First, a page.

By Julia Amting
I tend to be impatient, and I tend to be a planner. I want things to be figured out right when I want them to be. I want to know where I’m headed, I want to know how I’m going to get there, I want to know that it’s right, and I want to know why. I want to know that I’ll be loved and happy through the journey, and that I’ll somehow end up okay. With these questions unanswered and these desires unmet, it’s easy to grow restless and anxious. And, to our chagrin, these questions often do go unanswered, and these desires do go unmet.
But why? We have an incredible God. We know we do. We have seen how He works in our lives, we have seen and heard and read about the amazing things He has done. We have heard the goodness promised to us, and we have known His love for us. He has made beautiful promises that we should be able to trust Him to keep. He is God, after all.
Isaiah 91:14-16 says (emphasis added)
“Whoever clings to me I will deliver;
whoever knows my name I will set on high.
All who call upon me I will answer,
I will be with them in distress;
I will deliver them and give them honor.”
These are all promises. And when God says He will, He will.
God also made some crazy promises to Abraham. He promised that Abraham would have millions of descendants, when he was incredibly old and his wife, Sarah was barren. But God promised that they would have a son in their old age. Abraham was 75 when this promise was made, and he was incredulous. It wasn’t until he was 100 years old that his son, Isaac, was born. Abraham had to wait for 25 years before God’s promise to him started to look like it was going to be fulfilled. God does fulfill his promises, but it seems to take a while.
It is easy for me to doubt the amazing-ness and goodness of God, to doubt that the Lord keeps his promises when I have to go through a period of waiting, or of change in plans. I get frustrated when I don’t know what decision to make, what direction to go, and all I hear is silence. I become restless, frantically searching for that still, small voice amidst the chaos of life and decisions.
But, the more restless we get, the harder it is to hear God’s voice. Since “He is not a God of disorder, but a God of peace”(1 Corinthians 14:33), as we get more and more frantic, the harder it is to hear Him. This is why we have to be able to wait in tension, to find some sort of eye in the storm.
I agree with C.S. Lewis who says, “I am sure God keeps no man waiting unless it is good for Him to wait.” We do the most growing when we are forced to wait for God. God sees and delights in the constant prayers of the patient. Because, as weird as it sounds, God wants us to pursue Him, to pursue relationship with Him, just as we want others to pursue relationship with us. He wants us to keep coming after him, even if we don’t feel Him or see Him. We truly love God when we are pursuing him. This is where humans, especially women, get their innate desire to be pursued: from God Himself. What an interesting concept.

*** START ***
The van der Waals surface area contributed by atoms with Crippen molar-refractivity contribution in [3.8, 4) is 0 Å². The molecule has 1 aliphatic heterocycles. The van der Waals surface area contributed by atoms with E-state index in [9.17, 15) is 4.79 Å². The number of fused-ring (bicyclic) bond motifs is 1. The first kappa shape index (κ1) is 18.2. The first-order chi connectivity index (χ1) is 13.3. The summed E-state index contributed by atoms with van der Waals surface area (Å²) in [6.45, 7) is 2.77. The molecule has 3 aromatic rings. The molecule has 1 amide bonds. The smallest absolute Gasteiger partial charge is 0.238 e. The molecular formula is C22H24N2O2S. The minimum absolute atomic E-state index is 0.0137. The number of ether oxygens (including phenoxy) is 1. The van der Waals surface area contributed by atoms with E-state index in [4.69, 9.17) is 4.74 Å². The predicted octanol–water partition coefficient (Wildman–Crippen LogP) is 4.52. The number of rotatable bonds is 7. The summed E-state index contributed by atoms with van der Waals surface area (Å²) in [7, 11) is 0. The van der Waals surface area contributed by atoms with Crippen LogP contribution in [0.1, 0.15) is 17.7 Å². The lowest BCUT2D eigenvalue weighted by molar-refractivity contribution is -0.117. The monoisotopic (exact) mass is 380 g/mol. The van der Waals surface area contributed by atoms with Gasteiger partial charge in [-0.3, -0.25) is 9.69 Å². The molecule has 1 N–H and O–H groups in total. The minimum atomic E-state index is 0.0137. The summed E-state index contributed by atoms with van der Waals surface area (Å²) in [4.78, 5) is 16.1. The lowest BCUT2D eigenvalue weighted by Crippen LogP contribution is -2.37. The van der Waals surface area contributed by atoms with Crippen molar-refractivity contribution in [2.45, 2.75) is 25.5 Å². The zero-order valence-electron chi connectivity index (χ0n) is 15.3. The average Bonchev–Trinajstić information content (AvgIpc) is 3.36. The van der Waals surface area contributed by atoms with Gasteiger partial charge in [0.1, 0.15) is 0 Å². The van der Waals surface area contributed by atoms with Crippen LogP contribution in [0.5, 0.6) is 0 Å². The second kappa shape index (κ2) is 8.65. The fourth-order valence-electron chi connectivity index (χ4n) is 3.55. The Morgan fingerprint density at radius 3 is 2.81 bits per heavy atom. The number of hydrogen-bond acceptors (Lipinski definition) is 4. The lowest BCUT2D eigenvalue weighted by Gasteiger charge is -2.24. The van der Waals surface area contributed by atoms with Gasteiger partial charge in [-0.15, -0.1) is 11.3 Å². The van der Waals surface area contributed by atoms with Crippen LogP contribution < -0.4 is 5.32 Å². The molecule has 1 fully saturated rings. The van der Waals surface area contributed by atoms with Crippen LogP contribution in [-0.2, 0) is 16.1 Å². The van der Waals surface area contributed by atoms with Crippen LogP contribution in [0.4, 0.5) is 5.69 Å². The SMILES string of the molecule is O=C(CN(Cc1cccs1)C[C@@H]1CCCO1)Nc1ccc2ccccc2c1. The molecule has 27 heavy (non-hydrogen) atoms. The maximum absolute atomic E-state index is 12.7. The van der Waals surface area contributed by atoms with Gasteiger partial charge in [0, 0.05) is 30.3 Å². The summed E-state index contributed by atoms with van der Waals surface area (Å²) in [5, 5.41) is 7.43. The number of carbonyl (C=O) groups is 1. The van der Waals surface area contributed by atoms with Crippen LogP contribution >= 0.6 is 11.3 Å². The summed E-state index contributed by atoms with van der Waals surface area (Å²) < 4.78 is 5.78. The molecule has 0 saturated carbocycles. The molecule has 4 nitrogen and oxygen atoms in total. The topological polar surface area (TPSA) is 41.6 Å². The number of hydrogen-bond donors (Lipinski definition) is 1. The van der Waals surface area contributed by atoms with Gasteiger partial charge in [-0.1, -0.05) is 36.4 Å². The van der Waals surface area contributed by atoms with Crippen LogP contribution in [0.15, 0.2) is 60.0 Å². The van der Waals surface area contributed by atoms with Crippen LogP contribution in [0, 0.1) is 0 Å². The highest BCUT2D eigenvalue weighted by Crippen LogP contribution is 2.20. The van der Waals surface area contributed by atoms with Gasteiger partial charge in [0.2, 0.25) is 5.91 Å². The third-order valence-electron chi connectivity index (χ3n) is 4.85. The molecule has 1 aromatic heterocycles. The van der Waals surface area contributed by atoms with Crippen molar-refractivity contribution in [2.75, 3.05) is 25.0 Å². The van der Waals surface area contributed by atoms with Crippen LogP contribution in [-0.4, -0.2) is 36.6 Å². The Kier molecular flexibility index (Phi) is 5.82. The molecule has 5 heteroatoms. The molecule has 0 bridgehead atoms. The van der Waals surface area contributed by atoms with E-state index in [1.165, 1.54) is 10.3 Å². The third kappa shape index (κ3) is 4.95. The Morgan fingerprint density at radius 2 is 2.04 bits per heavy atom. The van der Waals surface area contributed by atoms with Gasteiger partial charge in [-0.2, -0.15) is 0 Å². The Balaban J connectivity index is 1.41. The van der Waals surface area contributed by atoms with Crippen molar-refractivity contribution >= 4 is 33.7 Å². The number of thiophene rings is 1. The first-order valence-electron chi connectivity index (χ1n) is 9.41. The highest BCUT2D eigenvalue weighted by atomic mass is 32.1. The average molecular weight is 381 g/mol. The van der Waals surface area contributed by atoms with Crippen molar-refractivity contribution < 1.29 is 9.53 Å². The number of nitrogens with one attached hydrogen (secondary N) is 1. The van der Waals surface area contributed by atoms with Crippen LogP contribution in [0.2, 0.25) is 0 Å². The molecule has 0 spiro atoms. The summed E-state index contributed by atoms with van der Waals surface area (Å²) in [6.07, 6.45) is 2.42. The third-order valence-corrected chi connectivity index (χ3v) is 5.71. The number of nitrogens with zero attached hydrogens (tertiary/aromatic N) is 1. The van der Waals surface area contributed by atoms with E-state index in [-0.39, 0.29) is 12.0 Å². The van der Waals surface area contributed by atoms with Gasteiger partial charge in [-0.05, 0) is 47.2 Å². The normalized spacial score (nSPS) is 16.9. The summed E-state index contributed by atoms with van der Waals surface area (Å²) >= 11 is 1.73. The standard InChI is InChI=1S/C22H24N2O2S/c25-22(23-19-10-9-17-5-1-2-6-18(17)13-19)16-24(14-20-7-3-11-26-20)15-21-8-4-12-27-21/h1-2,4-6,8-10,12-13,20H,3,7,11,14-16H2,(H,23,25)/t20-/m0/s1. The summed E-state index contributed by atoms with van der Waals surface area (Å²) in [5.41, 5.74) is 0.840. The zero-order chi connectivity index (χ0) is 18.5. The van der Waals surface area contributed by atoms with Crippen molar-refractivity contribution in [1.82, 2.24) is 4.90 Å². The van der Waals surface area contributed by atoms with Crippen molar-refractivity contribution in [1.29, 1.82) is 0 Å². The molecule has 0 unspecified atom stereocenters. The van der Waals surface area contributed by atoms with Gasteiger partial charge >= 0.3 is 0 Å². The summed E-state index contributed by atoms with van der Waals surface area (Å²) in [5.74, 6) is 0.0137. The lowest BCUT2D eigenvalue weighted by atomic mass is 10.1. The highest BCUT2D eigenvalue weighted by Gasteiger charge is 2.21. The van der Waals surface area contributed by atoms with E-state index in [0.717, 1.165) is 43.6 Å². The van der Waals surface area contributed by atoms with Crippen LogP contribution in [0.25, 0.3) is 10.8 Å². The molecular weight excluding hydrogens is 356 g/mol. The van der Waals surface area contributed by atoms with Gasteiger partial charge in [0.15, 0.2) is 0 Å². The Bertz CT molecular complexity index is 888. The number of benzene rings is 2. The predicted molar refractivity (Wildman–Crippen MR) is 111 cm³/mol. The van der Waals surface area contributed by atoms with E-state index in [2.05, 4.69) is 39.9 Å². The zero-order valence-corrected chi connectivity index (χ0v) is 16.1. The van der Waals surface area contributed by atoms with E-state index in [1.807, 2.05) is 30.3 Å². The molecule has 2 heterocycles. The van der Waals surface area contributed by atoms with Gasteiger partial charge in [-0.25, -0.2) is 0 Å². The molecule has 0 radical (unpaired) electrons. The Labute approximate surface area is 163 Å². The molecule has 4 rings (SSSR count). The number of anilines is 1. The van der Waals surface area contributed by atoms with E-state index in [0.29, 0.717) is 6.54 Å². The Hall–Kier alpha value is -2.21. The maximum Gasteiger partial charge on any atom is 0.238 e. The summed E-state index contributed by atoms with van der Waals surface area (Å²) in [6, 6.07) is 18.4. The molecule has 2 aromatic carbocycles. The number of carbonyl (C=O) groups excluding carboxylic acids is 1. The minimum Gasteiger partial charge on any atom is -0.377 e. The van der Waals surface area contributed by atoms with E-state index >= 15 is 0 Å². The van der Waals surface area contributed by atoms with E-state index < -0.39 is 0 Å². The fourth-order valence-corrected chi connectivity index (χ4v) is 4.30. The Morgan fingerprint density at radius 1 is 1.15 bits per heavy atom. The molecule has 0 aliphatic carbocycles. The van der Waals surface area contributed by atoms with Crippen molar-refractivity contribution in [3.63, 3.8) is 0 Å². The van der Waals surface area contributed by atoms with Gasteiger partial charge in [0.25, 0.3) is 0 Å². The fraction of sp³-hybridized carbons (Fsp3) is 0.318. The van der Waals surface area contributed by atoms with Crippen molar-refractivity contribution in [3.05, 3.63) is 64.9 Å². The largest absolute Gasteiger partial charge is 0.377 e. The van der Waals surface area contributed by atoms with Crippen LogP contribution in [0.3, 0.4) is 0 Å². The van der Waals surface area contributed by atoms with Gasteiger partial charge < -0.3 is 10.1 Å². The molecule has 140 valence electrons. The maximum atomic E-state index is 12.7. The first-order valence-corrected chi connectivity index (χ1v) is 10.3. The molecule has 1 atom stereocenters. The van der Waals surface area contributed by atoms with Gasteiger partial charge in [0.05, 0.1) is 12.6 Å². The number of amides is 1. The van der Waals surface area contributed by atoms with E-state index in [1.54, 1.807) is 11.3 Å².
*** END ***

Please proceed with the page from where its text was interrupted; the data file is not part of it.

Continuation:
When we are forced to wait, whatever it is we’re waiting on God for: direction, peace, happiness, or even just an assurance that he is there, we are growing and we are being stretched. And being honest, it really sucks. But when within it, all we can do is rely on Him. It is actually our only option. God often takes many good things out of our lives, or hesitates to put them there, so we can recognize our need for Him, so we can recognize our need for God Himself, not just the blessings He gives us. Because what do we really love? Do we love God, do we have a relationship with God? Or do we just love what he gives us?
“He has made from one the whole human race to dwell on the entire surface of the earth, and he fixed the ordered seasons and the boundaries of their regions, so that people might seek God, even perhaps grope for him and find him, though indeed he is not far from any one of us.” Acts 17:26-27
Another important thing to remember is this: God is not bound by time. Not only is he not on our time, he is not on any time. How crazy is that? Our whole lives revolve around the idea of time. The question “how long?” shapes everything. It is nearly impossible for us to imagine not having time. God is eternal, which means that our years go by as days to Him. (Psalm 90:4 – “A thousand years in your eyes are merely a yesterday.”) I don’t know exactly why, but I find that comforting. To know that I am reliant on something so much bigger than me, something that transcends time itself. This knowledge gives new hope as we wait for the promises to be fulfilled. God didn’t ever give us a time that He would fulfill those promises to us, we just need to know that He will. We need to trust that “He works all things for the good of those who love Him.” (Romans 8:28)
“He has made everything appropriate to its time, and has put the timeless into their hearts, without men’s discovering, from beginning to end, the work which God has done.” Ecclesiastes 3:11
Undeniably, embracing the mystery of God’s timing is messy, and is often incredibly frustrating. But that’s life, that’s God, that’s all the timeless things that I listed. They are all mysteries. All the best things we can experience are mysteries. We must let go in order to be able to live in uncertainty, to wait in tension, to let God’s goodness work in us instead of frantically striving to make ourselves and our lives good. We must embrace the mystery.
After patient waiting, we will obtain God’s promises. (Hebrews 6:15) They are well worth waiting for.